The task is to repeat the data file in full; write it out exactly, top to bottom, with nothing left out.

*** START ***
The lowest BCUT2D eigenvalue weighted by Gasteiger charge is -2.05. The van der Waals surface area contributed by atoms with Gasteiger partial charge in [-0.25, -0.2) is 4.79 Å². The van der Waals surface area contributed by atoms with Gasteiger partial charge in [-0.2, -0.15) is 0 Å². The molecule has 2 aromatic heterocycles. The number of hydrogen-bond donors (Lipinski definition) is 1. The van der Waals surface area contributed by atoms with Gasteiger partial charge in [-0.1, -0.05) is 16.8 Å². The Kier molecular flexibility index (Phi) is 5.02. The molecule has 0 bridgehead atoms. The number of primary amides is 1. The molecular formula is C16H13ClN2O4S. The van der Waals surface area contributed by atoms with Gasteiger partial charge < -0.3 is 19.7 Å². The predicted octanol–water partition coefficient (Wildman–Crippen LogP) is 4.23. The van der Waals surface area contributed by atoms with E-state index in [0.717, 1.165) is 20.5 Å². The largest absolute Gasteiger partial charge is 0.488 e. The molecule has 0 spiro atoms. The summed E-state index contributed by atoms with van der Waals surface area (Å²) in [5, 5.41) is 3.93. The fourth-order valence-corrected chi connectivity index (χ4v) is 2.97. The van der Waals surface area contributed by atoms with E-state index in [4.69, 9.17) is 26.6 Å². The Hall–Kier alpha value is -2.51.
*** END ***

The lowest BCUT2D eigenvalue weighted by Gasteiger charge is -2.05. The van der Waals surface area contributed by atoms with Gasteiger partial charge in [-0.25, -0.2) is 4.79 Å². The van der Waals surface area contributed by atoms with Gasteiger partial charge in [-0.2, -0.15) is 0 Å². The molecule has 2 aromatic heterocycles. The number of hydrogen-bond donors (Lipinski definition) is 1. The van der Waals surface area contributed by atoms with Gasteiger partial charge in [-0.1, -0.05) is 16.8 Å². The Kier molecular flexibility index (Phi) is 5.02. The molecule has 0 bridgehead atoms. The number of primary amides is 1. The molecular formula is C16H13ClN2O4S. The van der Waals surface area contributed by atoms with Gasteiger partial charge < -0.3 is 19.7 Å². The predicted octanol–water partition coefficient (Wildman–Crippen LogP) is 4.23. The van der Waals surface area contributed by atoms with E-state index in [0.717, 1.165) is 20.5 Å². The largest absolute Gasteiger partial charge is 0.488 e. The molecule has 0 spiro atoms. The summed E-state index contributed by atoms with van der Waals surface area (Å²) in [5, 5.41) is 3.93. The fourth-order valence-corrected chi connectivity index (χ4v) is 2.97. The van der Waals surface area contributed by atoms with E-state index in [4.69, 9.17) is 26.6 Å². The Hall–Kier alpha value is -2.51.